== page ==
What separates a great collaborative environment from a mediocre one? MIT professor Michael Schrage argues that successful collaborators don’t just work with each other; they work together through a shared space, whether physical or virtual. If there’s no shared space, there’s no opportunity for collaboration within your legal team.
Keys to Creating a Modern Shared Space
The right technology can provide a shared space for the legal industry as professionals navigate the new reality of remote work, but the benefits extend far beyond that. With the right shared space, customarily reactive legal processes like discovery can become proactive, as folks on the same team work more closely together, and feedback loops tighten.
Below are five key components of a modern shared space for collaboration:
Business and life move faster than ever, and as a result, communication has to keep up. A true shared space must allow for rapid discussion that diminishes the wait time between responses. This goes for both real-time collaboration on work products using web-based productivity software, as well as mail and messages with communication tools.
A good shared space reduces friction by ensuring that stakeholders always have immediate access to a project. An example of high friction is having to execute multiple steps, like exporting and attaching a document, before even sending it to a recipient. Low friction, convenient collaboration is working together in the same document simultaneously to decrease the need for back and forth communication.
Security is essential, especially in the legal industry. With the rise in hacks and exploits, participants need to feel comfortable that collaborative shared spaces are secure. Increasing efficiency also increases security — a multi-step process is more susceptible to unwanted access than work in one collaborative document.
If the opportunities for collaboration are too narrow, the shared space isn’t really a space; it’s a lane or a channel. An ediscovery platform, for example, is a major step forward toward accessibility to all work products and workflows. When someone wants to share a keyword search, timeline, or a draft of a motion, it is more efficient if done in a true shared space.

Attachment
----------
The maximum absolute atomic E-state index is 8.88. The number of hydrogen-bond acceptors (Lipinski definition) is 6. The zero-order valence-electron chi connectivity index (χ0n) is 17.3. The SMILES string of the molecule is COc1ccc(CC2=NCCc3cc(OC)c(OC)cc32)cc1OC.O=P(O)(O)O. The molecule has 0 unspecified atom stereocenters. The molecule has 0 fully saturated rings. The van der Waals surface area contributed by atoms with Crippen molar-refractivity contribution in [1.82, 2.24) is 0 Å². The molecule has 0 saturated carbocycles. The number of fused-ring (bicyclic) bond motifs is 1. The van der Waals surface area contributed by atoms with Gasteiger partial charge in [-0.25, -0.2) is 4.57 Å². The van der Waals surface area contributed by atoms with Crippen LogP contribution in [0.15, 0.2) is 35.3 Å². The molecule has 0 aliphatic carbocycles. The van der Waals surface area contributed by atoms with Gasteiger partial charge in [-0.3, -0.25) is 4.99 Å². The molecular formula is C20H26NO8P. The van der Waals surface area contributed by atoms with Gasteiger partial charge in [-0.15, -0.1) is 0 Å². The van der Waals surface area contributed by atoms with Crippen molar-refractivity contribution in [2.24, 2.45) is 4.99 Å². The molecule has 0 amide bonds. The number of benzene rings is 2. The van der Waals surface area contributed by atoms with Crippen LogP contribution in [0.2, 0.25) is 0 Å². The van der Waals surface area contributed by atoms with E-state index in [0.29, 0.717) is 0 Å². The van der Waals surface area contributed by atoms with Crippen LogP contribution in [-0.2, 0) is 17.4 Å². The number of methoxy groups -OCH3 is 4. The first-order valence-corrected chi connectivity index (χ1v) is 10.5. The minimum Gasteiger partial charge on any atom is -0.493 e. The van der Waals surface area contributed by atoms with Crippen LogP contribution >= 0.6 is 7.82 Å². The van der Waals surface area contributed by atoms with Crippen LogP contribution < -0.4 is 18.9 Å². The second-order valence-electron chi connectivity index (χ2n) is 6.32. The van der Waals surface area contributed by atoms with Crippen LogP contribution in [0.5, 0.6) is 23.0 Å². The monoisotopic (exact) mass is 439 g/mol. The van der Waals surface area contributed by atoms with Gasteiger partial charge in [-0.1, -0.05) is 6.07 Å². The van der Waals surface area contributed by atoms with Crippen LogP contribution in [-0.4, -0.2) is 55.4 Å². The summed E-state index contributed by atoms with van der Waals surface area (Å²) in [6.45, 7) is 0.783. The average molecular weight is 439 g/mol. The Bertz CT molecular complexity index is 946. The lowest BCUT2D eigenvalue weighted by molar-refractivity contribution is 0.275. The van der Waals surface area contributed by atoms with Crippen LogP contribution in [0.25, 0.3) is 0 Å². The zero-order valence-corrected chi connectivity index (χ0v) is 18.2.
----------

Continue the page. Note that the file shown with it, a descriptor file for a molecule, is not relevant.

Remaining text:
It’s essential in shared spaces to be able to control who can and can’t enter the space. In the security world, this is called “access control,” which means that only people who receive access to specific documents can see and review them. While security is necessary, there is a more expansive way to think about it, too. In a true shared space, people are using combined knowledge to do their jobs better and help others do the same as well. This is not a violation of document access rules; this is just an inversion of the normal “need to know” paradigm common in law. The best shared spaces are inclusive; they allow teams to use all the appropriate information to work better together.
Imagine a document reviewer — a JD, with domain expertise and thousands of reviewed documents under their belt — being able to understand an overall case strategy and adjusting their review analysis to match. Or imagine an in-house and outside counsel collaborating together on a single timeline instead of duplicating each other’s work. A great shared space can provide all of this. Teams that work toward inclusivity rather than exclusivity will have a shared mission and be more agile and effective.
Final Thoughts on Collaboration within Your Legal Team
With lawyers forced to work from home during COVID-19, online collaboration is more critical and transformational than ever. If we can enable swift collaboration in complex legal matters, then we will ultimately be upholding a key pillar of democracy and contributing toward a more just society.
Are you interested in learning how to improve collaboration within your legal team? Download “How Collaboration Will Aid Legal Professionals in a Post-Pandemic World” to find out.“